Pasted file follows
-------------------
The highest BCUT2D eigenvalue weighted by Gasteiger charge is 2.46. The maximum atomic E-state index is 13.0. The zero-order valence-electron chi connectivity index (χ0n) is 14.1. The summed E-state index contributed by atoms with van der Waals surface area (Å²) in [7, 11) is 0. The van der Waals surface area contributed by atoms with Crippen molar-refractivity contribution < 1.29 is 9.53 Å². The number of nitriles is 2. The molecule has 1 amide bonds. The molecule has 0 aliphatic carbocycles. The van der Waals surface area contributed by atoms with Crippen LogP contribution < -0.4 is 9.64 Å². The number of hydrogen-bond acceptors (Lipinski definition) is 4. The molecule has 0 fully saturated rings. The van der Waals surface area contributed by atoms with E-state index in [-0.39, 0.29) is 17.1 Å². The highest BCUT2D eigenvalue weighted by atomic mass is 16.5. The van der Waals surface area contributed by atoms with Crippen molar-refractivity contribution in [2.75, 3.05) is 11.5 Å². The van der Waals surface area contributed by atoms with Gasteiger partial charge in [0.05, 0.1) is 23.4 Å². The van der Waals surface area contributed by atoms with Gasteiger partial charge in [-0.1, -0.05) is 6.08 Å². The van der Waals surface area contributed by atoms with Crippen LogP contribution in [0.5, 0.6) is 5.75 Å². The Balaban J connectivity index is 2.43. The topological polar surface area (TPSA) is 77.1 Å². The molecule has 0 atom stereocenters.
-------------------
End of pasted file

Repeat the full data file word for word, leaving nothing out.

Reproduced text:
The highest BCUT2D eigenvalue weighted by Gasteiger charge is 2.46. The maximum atomic E-state index is 13.0. The zero-order valence-electron chi connectivity index (χ0n) is 14.1. The summed E-state index contributed by atoms with van der Waals surface area (Å²) in [7, 11) is 0. The van der Waals surface area contributed by atoms with Crippen molar-refractivity contribution < 1.29 is 9.53 Å². The number of nitriles is 2. The molecule has 1 amide bonds. The molecule has 0 aliphatic carbocycles. The van der Waals surface area contributed by atoms with Crippen LogP contribution < -0.4 is 9.64 Å². The number of hydrogen-bond acceptors (Lipinski definition) is 4. The molecule has 0 fully saturated rings. The van der Waals surface area contributed by atoms with E-state index in [-0.39, 0.29) is 17.1 Å². The highest BCUT2D eigenvalue weighted by atomic mass is 16.5. The van der Waals surface area contributed by atoms with Crippen molar-refractivity contribution in [2.75, 3.05) is 11.5 Å². The van der Waals surface area contributed by atoms with Gasteiger partial charge in [0.05, 0.1) is 23.4 Å². The van der Waals surface area contributed by atoms with Gasteiger partial charge in [-0.1, -0.05) is 6.08 Å². The van der Waals surface area contributed by atoms with Crippen LogP contribution in [0.5, 0.6) is 5.75 Å². The Balaban J connectivity index is 2.43. The topological polar surface area (TPSA) is 77.1 Å². The molecule has 0 atom stereocenters.